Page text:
In that study, researchers studied with 63 children with autism spectrum disorder who have an IQ of 70 or above and 63 normally developed children. They all aged 8 to 16. It lasted over 3 days. Over 3 days of memory testing, the children with autism needed more prompting to remember both recent events and older event. They were asked to do with the researchers asking when a child paused for too long or when a child became distracted.

During the process, the researchers triggered children’s memories by having them make associations with word cues. They also asked children open-ended questions, such as the first thing they remembered in their lives, the first memory that came to their mind.

Both normally developed children and children with autism formed their first memories at around 3 years of age. However, children with autism could retrieve fewer memories that normally developed children. Also, they tend to describe past events in general term instead of giving details or recall nothing at all rather than supplying specific details.



After all these, however, researchers found that emotion does not influence remember, but sometimes it affects recall. Children with autism spectrum disorder expressed less emotion than normally developed children did while describing older memories.

On the other hand, children with autism were more emotional than normally developed children in expressing recent memories. They also were able to recall the most complicated details from their emotion-laden memories.

In addition to those, older children in both groups had the ability to express more emotion and remembered more details than younger children in both groups did. So, researchers suggest that recalling and remembering to improve over time.

In spite of the fact that autism spectrum disorder seems to disruptions on both semantic memory and episodic memory, which we mentioned before what they are, they also not disrupted because of visual memory.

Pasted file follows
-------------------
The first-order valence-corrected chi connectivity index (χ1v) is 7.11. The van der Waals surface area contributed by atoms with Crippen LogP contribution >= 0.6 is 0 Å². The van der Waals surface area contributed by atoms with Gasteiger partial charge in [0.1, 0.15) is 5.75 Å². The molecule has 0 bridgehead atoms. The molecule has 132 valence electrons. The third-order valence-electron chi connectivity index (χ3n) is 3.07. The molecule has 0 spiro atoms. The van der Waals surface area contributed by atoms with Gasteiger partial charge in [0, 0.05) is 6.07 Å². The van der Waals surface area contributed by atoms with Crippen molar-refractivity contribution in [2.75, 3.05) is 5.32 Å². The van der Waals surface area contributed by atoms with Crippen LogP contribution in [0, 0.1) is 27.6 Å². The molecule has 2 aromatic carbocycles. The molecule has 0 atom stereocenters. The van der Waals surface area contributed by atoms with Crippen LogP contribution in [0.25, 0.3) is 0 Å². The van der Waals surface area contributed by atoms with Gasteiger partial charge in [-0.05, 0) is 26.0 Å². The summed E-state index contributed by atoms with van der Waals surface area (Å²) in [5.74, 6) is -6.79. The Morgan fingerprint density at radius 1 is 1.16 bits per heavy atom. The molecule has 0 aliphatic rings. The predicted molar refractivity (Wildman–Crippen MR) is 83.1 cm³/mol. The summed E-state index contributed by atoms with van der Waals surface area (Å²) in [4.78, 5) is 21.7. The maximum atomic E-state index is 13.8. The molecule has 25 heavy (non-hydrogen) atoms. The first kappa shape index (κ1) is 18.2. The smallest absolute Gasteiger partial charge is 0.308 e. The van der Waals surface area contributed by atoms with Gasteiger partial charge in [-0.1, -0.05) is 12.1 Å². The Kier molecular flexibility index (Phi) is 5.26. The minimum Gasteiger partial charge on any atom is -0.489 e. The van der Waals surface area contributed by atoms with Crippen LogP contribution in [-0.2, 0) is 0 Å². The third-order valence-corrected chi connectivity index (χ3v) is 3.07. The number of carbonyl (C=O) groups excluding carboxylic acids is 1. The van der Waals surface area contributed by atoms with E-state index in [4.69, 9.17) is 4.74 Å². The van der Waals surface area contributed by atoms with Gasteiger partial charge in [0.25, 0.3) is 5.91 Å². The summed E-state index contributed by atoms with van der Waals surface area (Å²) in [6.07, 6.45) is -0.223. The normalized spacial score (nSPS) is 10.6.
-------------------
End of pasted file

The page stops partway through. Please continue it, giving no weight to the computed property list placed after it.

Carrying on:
Instead, children in both groups who exhibit more rigid thought patterns and poor verbal fluency, marks of a deficit in executive function, struggle more than others in order to share new memories about themselves.



Meanwhile, executive function is a set of complex mental processes involved in everyday life. On the other hand, the recall of older memories does not rely on executive function abilities. So the reason for that deficit remains puzzling and unsolved. Researchers suggest that it may arise from an absence of self-awareness and reflection.

Executive functions could be impaired in children with an autism spectrum disorder. Self-awareness and reflection may be accepted as the key to transferring autobiographical events to memory.

Individuals with Autism Spectrum Disorder Have Specific Memory Problems and Disabilities That May Underlie Aspects of Disorder


We can say that there are differences in spatial working memory, complex visual and verbal memory. They may contribute to problems with social interaction and information processing.

For example, if the children with autism spectrum disorder cannot see the forest for the trees, which might be partly because of the fact that the burden of processing all those trees at once makes it harder to lock in the scene. It was found that children with autism spectrum disorder differ from normally developed children in two specific memory capabilities.

In that study, besides mental health professionals, also neurologists participated in examining brain waves. They included 76 children from ages 8 to 16. Half of them were children with autism spectrum disorder and the other half of them were normally developed, children. They matched for age, IQ and also gender.

As we know, the diagnosis of autism spectrum disorder reflected social and communication impairments of the autistic type along with restricted interests and patterns of behavior. And that’s why; they added individuals who exhibit these symptoms.



As a result of that study, they got two significant results which are children with autism to have poorer memory for complex information and children with autism have poorer working memory for spatial information.

Firstly, the children with autism spectrum disorder compared to normally developed children, have poorer memory for complex information in both. In essence, we can say that the children with autism spectrum disorder find it difficult o remember information when they needed or when they have to detect such an organizing element in the information itself.